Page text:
Ravenous shore crabs can steal your bait before the fish can get to it. You can move or try to outsmart them by using floating beads, tough bait wraps or even protecting them in mesh, says contributing editor Alan Yates
The most effective way to beat crabs is to check out the range at which they are feeding. If the bait is being removed then shorten the cast. If it isn’t being touched, lengthen it.
Sounds simple, but lots of anglers spend countless hours fishing without bait on their hooks because they fish timed casts and only react to bites. Your first cast will usually tell you how active the crabs are and from then on you can adjust your casting range to improve the bait’s survival time. It is common on many venues to find that crab activity ceases the minute the fish come on the scene – something many anglers are unaware of.
In extreme situations there are a number of solutions, and the easiest is to position floating beads as close to the bait as possible. This method works for some species, like flounders and plaice, because it lifts the bait away from the sea bed where the crabs can’t get it. There could be a problem, because crabs can swim, but floating beads do make it more difficult for the crabs to remove bait.
There are lots of buoyant beads available and they come in various sizes and bright colours. Site the beads as close to the bait as possible using a stop to hold them in place.
Floating beads work well most of the time, but there are species that won’t swim away from the sea bed.
Species that do include mackerel, garfish, bream, pollack, pout, scad, bass and coalfish.
You can also use a flounder spoon and retrieve the bait slowly over the sea bed. This method can work well in estuaries where hungry crabs can clean hooks of bait in minutes. Various beads can be added to the hook snood to introduce colour, noise or lift.
When you sense a bite, stop reeling and pause for the fish to take the bait.
CRAB -RESISTANT BAITS Discover the best choices for your hook
Some hookbaits are more crab-resistant than others, but some tough baits aren’t all that popular with some species. Here’s how I rate them:
Peeler crabs: Although crabs definitely eat crab meat, there are times when the flesh will be ignored, especially when the crabs are peeling and the cocks are looking for a mate. Peeler is a tough bait that most fish like to eat. Scores 8/10
Fish: These seem to be instant crab attractors and they don’t last that long if used in small slivers. Cutlets of small mackerel are much better, but mount them skin side out to slow the rate the crabs can peck it away. Scores 6/10
Worms: Easy prey for crabs. Being soft they can be removed in minutes. If you are fishing an estuary for flounders, try the floating bead trick, adding a head of the toughest and biggest ragworm you have in your bait bucket. You can also strap several lugworms together on a baiting needle using elastic cotton to form a tough worm sausage. Scores 4/10
Squid: Perhaps the most crab-resistant bait. However, many fish, other than cod, bass and congers, will turn their noses up at it. Scores 3/10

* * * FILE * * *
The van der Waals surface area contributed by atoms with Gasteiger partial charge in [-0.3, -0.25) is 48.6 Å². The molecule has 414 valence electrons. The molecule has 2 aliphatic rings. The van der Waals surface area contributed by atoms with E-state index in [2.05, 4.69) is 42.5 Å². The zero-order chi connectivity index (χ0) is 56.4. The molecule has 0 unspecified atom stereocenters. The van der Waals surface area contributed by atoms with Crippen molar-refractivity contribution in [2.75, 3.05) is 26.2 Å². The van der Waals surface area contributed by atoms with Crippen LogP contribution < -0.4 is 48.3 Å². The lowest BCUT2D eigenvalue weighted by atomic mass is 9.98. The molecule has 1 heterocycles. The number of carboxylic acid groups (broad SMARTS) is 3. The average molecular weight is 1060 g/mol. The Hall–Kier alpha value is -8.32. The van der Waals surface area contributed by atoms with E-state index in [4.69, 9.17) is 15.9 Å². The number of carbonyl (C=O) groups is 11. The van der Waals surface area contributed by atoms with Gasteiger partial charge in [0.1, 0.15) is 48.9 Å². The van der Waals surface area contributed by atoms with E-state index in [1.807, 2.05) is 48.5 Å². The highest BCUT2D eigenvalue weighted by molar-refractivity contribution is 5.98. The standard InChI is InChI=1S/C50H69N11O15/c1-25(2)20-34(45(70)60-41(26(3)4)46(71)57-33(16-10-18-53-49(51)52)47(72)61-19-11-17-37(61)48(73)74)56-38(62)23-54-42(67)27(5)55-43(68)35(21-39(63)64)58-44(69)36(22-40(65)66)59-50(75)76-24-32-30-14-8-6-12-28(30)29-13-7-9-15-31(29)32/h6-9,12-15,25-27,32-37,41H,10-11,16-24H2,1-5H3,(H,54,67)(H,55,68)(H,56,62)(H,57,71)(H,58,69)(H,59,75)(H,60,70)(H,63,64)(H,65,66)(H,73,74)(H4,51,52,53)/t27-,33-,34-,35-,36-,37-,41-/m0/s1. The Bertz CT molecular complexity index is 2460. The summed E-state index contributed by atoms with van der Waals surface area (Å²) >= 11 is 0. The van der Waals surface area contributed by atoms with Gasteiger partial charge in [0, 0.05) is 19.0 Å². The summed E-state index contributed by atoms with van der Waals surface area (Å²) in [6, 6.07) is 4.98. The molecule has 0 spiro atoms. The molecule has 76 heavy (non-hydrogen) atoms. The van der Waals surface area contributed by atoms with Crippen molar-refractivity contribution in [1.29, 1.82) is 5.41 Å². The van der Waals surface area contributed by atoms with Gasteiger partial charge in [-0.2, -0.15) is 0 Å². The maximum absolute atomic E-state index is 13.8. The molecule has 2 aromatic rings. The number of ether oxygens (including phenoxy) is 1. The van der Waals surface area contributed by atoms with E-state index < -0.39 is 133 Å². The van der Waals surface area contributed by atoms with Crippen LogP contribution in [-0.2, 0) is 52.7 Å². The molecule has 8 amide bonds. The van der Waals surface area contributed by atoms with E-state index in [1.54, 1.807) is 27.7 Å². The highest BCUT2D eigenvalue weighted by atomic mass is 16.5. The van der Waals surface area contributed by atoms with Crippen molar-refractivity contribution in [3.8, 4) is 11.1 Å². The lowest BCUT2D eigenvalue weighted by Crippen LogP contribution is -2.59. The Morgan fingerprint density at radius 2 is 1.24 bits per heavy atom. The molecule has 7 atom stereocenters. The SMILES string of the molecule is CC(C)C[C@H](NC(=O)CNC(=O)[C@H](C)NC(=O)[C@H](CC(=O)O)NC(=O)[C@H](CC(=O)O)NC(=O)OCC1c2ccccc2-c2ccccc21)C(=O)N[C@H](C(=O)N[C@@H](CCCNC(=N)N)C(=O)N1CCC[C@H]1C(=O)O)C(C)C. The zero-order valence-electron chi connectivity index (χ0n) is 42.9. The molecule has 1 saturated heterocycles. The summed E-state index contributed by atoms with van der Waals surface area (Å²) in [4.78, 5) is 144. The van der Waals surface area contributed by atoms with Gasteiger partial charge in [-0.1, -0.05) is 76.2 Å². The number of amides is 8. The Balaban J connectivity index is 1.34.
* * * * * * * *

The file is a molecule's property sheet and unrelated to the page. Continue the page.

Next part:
Sandeels: Fairly robust and will withstand crab attacks, especially if whipped on the hook. Another way to toughen it up is to wrap it in squid, while a worm whipped alongside a sandeel is a great cocktail. Use elastic cotton to strap the worm the length of the sandeel for a parallel cocktail. Scores 7/10
OFF-THE-WALL OPTIONS Not as bizarre as you might think
Try a float-fished soft crinkly crab, one that has already peeled and is still soft.
Hook it through the side or rear shell so it stays alive and suspend it under a float for bass when fishing from a groyne or pier. A tail-hooked prawn attracts lots of species and is deadly when freelined or fished live under a float. A live sandeel can be presented in the same way.
PROTECTION IN A PACKET Time for armour plating
Carp anglers have long used a soluble mesh bag or net to deposit particle baits alongside their hookbait. Now they are experiencing much the same bait-robbing problem as us, but from small catfish.
They have found a way of protecting their baits by using Arma Mesh, a tough material that doesn’t dissolve and can also be used by sea anglers to keep crabs off sea baits.
There are various ways to increase a large bait’s staying power. Wrapping a prepared crab or fish bait inside a squid mantle is one. The procedure is to clean the skin and fins from a calamari squid, lay it flat and bash it with the knife handle to perforate it, which allows the scent to escape. Load the main hook (a Pennell rig is best) with the squid and then use elastic cotton to wrap the squid around the crab in a sausage.
Use Arma Mesh to encase the bait. Then nick the top sliding Pennell hook in the top of the bait to support it and the mesh. This adds extra protection to your bait from bait thieves. Change the bait every cast.
Another method is shown below.
STOP THE SPIDERS RUINING YOUR LINE
Make life tough for these bait robbers
There is no real answer to spider crabs nipping through mono snoods as they devour your bait, other than to check snoods regularly for damage. If you are fishing for the larger species, then increase the diameter of the snood line and use tougher fluorocarbons.
Continental anglers use a short solid wire biting trace to protect their rigs and you can make one by using a short Gemini Genie boom clipped directly to the hook.
Alternatively, a short biting trace of 80lb Spider wire will make the rig relatively crab-proof.